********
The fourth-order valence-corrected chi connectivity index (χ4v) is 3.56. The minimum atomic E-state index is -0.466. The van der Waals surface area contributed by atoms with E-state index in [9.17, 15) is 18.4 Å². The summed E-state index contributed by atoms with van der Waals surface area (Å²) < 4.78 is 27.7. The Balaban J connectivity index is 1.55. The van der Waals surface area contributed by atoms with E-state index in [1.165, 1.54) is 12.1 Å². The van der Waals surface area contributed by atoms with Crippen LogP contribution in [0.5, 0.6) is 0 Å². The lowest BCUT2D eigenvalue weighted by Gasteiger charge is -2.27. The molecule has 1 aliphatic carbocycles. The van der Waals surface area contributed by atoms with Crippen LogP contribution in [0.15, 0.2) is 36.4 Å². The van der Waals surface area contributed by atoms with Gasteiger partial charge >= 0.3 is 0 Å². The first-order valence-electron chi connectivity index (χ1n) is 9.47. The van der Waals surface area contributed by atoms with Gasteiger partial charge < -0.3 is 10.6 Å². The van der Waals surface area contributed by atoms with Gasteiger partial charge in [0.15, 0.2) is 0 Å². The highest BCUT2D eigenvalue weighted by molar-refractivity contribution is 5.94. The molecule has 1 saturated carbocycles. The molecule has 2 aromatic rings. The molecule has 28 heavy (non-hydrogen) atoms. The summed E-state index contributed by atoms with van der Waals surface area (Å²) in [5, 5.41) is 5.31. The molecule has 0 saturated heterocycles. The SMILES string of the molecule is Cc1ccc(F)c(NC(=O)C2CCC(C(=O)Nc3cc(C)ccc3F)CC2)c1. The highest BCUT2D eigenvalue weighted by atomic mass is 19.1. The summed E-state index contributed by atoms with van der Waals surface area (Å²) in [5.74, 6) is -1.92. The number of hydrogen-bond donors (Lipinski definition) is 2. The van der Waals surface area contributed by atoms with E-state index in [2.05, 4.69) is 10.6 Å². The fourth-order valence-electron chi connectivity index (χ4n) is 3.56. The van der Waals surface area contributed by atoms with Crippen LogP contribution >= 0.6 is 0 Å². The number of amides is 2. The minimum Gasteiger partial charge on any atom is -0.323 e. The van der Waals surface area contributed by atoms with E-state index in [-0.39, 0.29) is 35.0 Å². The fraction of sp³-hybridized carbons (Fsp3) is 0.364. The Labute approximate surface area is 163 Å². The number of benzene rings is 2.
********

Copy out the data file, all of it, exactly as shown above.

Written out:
The fourth-order valence-corrected chi connectivity index (χ4v) is 3.56. The minimum atomic E-state index is -0.466. The van der Waals surface area contributed by atoms with E-state index in [9.17, 15) is 18.4 Å². The summed E-state index contributed by atoms with van der Waals surface area (Å²) < 4.78 is 27.7. The Balaban J connectivity index is 1.55. The van der Waals surface area contributed by atoms with E-state index in [1.165, 1.54) is 12.1 Å². The van der Waals surface area contributed by atoms with Crippen LogP contribution in [0.5, 0.6) is 0 Å². The lowest BCUT2D eigenvalue weighted by Gasteiger charge is -2.27. The molecule has 1 aliphatic carbocycles. The van der Waals surface area contributed by atoms with Crippen LogP contribution in [0.15, 0.2) is 36.4 Å². The van der Waals surface area contributed by atoms with Gasteiger partial charge >= 0.3 is 0 Å². The first-order valence-electron chi connectivity index (χ1n) is 9.47. The van der Waals surface area contributed by atoms with Gasteiger partial charge < -0.3 is 10.6 Å². The van der Waals surface area contributed by atoms with Gasteiger partial charge in [0.15, 0.2) is 0 Å². The highest BCUT2D eigenvalue weighted by molar-refractivity contribution is 5.94. The molecule has 1 saturated carbocycles. The molecule has 2 aromatic rings. The molecule has 28 heavy (non-hydrogen) atoms. The summed E-state index contributed by atoms with van der Waals surface area (Å²) in [5, 5.41) is 5.31. The molecule has 0 saturated heterocycles. The SMILES string of the molecule is Cc1ccc(F)c(NC(=O)C2CCC(C(=O)Nc3cc(C)ccc3F)CC2)c1. The highest BCUT2D eigenvalue weighted by atomic mass is 19.1. The summed E-state index contributed by atoms with van der Waals surface area (Å²) in [5.74, 6) is -1.92. The number of hydrogen-bond donors (Lipinski definition) is 2. The van der Waals surface area contributed by atoms with E-state index in [2.05, 4.69) is 10.6 Å². The fourth-order valence-electron chi connectivity index (χ4n) is 3.56. The van der Waals surface area contributed by atoms with Crippen LogP contribution >= 0.6 is 0 Å². The number of amides is 2. The minimum Gasteiger partial charge on any atom is -0.323 e. The van der Waals surface area contributed by atoms with E-state index in [-0.39, 0.29) is 35.0 Å². The fraction of sp³-hybridized carbons (Fsp3) is 0.364. The Labute approximate surface area is 163 Å². The number of benzene rings is 2.